Has it affected pricing for you at all?

It hasn’t so far, no.

I was doing a little research into the business environment in Wisconsin right now and how everything’s going there. During the surge last fall in Wisconsin, this trade group called the Wisconsin Manufacturers and Commerce sued to make sure that nobody but the state of Wisconsin could actually access records on which businesses were tied to COVID outbreaks. I guess the fear being that they would be branded if people knew where the outbreaks had come from.

And then you have people on the other side that have argued that that information should be released to the public so they can make informed decisions about what businesses are safe, and which potentially aren’t. Obviously that’s still an issue because the pandemic is ongoing, even though we have vaccines now. I’m wondering how you come down on that.

I have a friend who’s in the grocery business, and I think they were really in the position that they were against that coming out because with them being so essential, especially during that time period, that more than likely some of their employees were going to contract the virus, presumably from people coming into the establishment. And they didn’t want people to be scared to buy their groceries at the store, especially when they were taking all the precautions that they could. So part of me understands that, but I also understand the perspective on the other side of wanting to be informed, as far as where the more safe places to be might be.

It’s really complicated because if they say, ‘Oh this Ralphs supermarket or Strictly Discs or whatever was tied to this outbreak,’ just hypothetically, the fear would be that people would blame the business for not being safe enough rather than customers coming in who are sick.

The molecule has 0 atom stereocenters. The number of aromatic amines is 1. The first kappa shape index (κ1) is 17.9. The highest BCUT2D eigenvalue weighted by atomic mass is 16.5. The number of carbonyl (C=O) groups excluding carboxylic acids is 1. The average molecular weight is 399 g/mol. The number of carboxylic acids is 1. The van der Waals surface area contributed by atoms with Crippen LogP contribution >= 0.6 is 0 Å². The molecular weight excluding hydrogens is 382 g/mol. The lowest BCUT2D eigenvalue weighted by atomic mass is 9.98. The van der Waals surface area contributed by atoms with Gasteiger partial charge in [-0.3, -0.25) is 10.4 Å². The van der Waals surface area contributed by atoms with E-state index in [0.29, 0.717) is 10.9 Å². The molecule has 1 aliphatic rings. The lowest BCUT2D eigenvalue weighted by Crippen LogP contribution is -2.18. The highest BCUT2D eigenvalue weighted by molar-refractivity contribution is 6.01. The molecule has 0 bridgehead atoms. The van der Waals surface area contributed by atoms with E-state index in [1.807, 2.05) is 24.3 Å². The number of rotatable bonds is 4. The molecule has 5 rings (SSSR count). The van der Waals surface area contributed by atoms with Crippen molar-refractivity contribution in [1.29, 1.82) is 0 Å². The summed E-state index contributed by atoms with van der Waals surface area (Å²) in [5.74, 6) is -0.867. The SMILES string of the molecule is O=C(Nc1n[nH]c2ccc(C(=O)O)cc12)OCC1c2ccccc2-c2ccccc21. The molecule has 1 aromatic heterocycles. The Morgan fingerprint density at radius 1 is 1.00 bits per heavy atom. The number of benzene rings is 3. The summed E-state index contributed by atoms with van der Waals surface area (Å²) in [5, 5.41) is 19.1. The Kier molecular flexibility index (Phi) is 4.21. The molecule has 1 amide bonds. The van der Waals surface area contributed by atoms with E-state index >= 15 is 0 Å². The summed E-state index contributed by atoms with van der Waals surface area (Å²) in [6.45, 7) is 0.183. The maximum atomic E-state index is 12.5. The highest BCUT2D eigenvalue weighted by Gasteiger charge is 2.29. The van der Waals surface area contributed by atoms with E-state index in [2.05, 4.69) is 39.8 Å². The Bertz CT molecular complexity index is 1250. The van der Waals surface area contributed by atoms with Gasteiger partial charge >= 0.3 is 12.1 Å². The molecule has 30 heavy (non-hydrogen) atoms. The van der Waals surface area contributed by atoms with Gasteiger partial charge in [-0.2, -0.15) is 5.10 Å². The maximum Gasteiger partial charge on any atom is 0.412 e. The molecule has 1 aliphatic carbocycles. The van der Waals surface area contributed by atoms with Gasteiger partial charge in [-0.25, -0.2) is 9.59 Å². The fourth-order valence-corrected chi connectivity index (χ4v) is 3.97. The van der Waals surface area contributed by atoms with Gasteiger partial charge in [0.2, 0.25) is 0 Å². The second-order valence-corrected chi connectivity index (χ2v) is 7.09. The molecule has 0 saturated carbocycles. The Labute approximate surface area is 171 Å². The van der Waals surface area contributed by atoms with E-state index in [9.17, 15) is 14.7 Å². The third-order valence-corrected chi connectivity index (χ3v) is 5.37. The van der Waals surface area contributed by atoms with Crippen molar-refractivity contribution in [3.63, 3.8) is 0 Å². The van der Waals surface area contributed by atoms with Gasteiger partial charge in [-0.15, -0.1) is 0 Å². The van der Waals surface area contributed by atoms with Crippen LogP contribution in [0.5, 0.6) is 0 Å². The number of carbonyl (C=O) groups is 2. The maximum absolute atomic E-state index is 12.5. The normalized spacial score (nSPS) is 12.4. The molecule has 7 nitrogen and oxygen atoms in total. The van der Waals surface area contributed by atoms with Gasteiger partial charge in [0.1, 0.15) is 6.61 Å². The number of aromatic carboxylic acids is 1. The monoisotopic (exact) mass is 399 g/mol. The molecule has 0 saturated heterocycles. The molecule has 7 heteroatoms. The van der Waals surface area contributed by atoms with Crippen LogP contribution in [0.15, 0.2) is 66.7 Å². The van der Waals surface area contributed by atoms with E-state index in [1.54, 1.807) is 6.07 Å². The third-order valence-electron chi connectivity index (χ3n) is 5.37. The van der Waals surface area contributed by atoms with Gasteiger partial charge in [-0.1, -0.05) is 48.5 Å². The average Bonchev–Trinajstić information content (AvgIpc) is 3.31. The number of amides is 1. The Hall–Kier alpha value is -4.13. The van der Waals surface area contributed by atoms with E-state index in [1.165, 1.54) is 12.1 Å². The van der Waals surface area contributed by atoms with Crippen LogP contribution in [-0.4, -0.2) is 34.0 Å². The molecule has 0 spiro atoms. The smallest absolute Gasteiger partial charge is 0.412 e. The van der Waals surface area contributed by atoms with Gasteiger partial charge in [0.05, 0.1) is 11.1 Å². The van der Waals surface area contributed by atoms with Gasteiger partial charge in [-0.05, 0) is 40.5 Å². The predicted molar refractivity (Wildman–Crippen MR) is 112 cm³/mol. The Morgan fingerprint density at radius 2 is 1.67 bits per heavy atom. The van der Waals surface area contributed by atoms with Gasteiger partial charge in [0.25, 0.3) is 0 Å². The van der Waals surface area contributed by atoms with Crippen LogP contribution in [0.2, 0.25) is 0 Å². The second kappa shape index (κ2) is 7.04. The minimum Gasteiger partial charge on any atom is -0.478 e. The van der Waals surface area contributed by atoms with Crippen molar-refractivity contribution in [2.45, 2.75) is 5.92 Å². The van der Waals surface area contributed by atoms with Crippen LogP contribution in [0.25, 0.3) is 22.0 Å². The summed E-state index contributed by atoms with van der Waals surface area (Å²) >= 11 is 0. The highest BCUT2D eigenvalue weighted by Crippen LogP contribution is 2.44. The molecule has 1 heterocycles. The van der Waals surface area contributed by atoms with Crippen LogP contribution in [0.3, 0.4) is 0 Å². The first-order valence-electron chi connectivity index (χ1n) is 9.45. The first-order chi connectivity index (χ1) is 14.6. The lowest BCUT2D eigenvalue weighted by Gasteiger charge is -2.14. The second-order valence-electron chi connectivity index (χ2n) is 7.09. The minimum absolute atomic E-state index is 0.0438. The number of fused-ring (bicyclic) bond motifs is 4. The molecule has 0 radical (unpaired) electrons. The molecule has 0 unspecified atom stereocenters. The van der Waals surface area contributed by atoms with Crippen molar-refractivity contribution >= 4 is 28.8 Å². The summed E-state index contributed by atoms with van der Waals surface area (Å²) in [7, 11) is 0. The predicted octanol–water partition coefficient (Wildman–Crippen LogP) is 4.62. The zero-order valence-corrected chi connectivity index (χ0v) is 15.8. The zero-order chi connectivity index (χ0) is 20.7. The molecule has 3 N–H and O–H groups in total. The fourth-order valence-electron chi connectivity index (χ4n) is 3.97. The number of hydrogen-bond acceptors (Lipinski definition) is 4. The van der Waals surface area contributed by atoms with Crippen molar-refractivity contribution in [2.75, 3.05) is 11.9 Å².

It’s a little bit of a double edged sword. But then at the same time, you can sign up for those apps for your phone that will alert you if you’ve potentially been exposed. So I don’t see how that’s really different. I know it doesn’t tell you who you’ve been exposed by or to whom, but it does alert you to a higher risk factor.

Another record store owner I saw interviewed for the story I mentioned earlier said it had been harder to come by used vinyl, because now that vinyl is sort of a big thing again that people are kind of holding on to their old records more. I’m just wondering if that’s something you guys have noticed at all.

It’s certainly a fear that that might happen down the road. It hasn’t been something that we’ve experienced so far, but when you see the demographic of people who are buying records [getting] younger and younger, the prospects that some of those people might be holding onto these collections for an extended period is real, and so there might be less turnover of used product. But at the same time, you also have an aging demographic who collected records back in the heyday, that are still retiring or downsizing or just kind of purging things that maybe they aren’t using right now. So I don’t see it as an imminent fear, but certainly in our industry it is always on the back of your mind, making sure that you have product to sell.

One thing that helps too, [is] the fact that most of the major labels have gotten really aggressive at reissuing back catalogue, which helps. So you might not have a used copy of Fleetwood Mac‘s Rumours, but you have a new one.

 Source link

Back to top button
SoundCloud To Mp3